Launched: Green Wellington 1955
History: Hunter Boot Ltd. is the maker of fine rubber wellington boots.
Established in January 1856 as Norris & Co. (later to become the North British Rubber Company Ltd in September 1857) by Henry Lee Norris (from New Jersey) and Spener Thomas Parmelee (of New Haven) who arrived in Glasgow to work on a Charles Goodyear patent to manufacture rubber overshoes and boots. The company is now headquartered in Edinburgh
A true British heritage brand, Hunter is a Royal Warrant holder “as suppliers of waterproof footwear” to both the Queen and Duke of Edinburgh.
Norris succeeded at the company by William Erskine Bartlett who sold his “Bartlett” patent to British Dunlop for just under $1m to acquire the rights to manufacture and distribute rubber tyres that were substantially similar to those used today.
World War I saw a dramatic boost in wellington boot production as a result of an order from the War Office to construct a sturdy boot suitable for the conditions in flooded trenches, over 1.1m pairs were made. Likewise, in World War II 80% of production was for war materials, with the boots becoming a firm favourite with the services and civilians alike.
After WWII, boot making moved to a larger factory in Heathhall, Dumfries and in the winter of 1955 the famous Original Tall Green wellington was launched., was made over 50 years ago in the winter of 1955.
In 1966, North British Rubber was bought by car tyre manufacturer, Uniroyal who in turn sold to Gate Rubber Company in 1986 which became a wholly owned subsidiary of Tomkins Plc in 1996 who sold on their interest in 1999 to Interfloor – an underlay manufacturer. In 2004, a management-led investor group acquired the Hunter Boots business of Interfloor Group Ltd for £1.98m becoming the independent Hunter Rubber Company. There followed announcements that to celebrate the 50th anniversary of the Green Wellington seven different coloured boots would be launched.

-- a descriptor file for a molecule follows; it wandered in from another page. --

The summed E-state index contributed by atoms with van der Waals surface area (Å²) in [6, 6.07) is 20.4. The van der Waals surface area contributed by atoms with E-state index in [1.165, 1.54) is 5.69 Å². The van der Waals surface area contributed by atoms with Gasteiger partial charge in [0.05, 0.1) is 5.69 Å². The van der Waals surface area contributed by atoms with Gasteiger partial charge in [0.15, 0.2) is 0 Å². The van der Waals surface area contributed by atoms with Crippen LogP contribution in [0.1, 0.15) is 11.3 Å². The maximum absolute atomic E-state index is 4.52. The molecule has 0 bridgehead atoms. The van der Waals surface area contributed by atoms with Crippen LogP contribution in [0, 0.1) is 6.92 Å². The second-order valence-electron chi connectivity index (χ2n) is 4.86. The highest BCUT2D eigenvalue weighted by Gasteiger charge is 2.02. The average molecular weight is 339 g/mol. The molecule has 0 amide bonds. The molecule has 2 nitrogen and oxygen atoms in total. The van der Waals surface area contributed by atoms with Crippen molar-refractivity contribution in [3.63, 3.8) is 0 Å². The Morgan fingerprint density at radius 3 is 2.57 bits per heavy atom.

In 2006, the Hunter Rubber Company was placed into administration being purchased by a private consortium funded by the Pentland Group Ltd re-launching as Hunter Boot Ltd with a substantial re-structuring of the business saw itself re-established as a major player in the traditional country and leisure footwear markets with summer 2007 seeing an 85% sales increase against the same period in 2006.
High manufacturing and fuel costs caused the business to move production overseas to China and Indonesia – some feel that this had an impact on quality. The likes of Gwyneth Paltrow style guide site www.goop.com doesn’t agree calling Hunter’s and associated rainwear “impeccable, long-lasting quality that result in the kinds of enduring must-haves that become hand-me-downs”.
My Green Hunter Wellingtons: As a kid I remember the chunkiness and smell of our wellingtons they were always a little too tall scratching the backs of our knees but no Sunday ramble, Bonfire Night or Autumn garden clear-up was complete without our trust Wellys.
As an adult, my pair of Hunters bought in the mid 1980’s were a constant site at the banks of a fishing river, a Point to Point and on country walks. That pair unfortunately rotted in an outside shed some years ago – the peril of mistreating real rubber – but as the impact of years of cycling took hold of my calves I was delighted to try on, at Hunter’s Regent Street showroom, a pair with a very comfortable and expandable calf section!
Your Hunter Wellingtons?: Sharing your experiences of this wonderful British brand couldn’t be easier either complete the “Leave a Reply” section below or Reblog this post but we’d really like to hear your tales of the joys of owning a pair of classic Hunter Wellington Boots.
Image by Hunter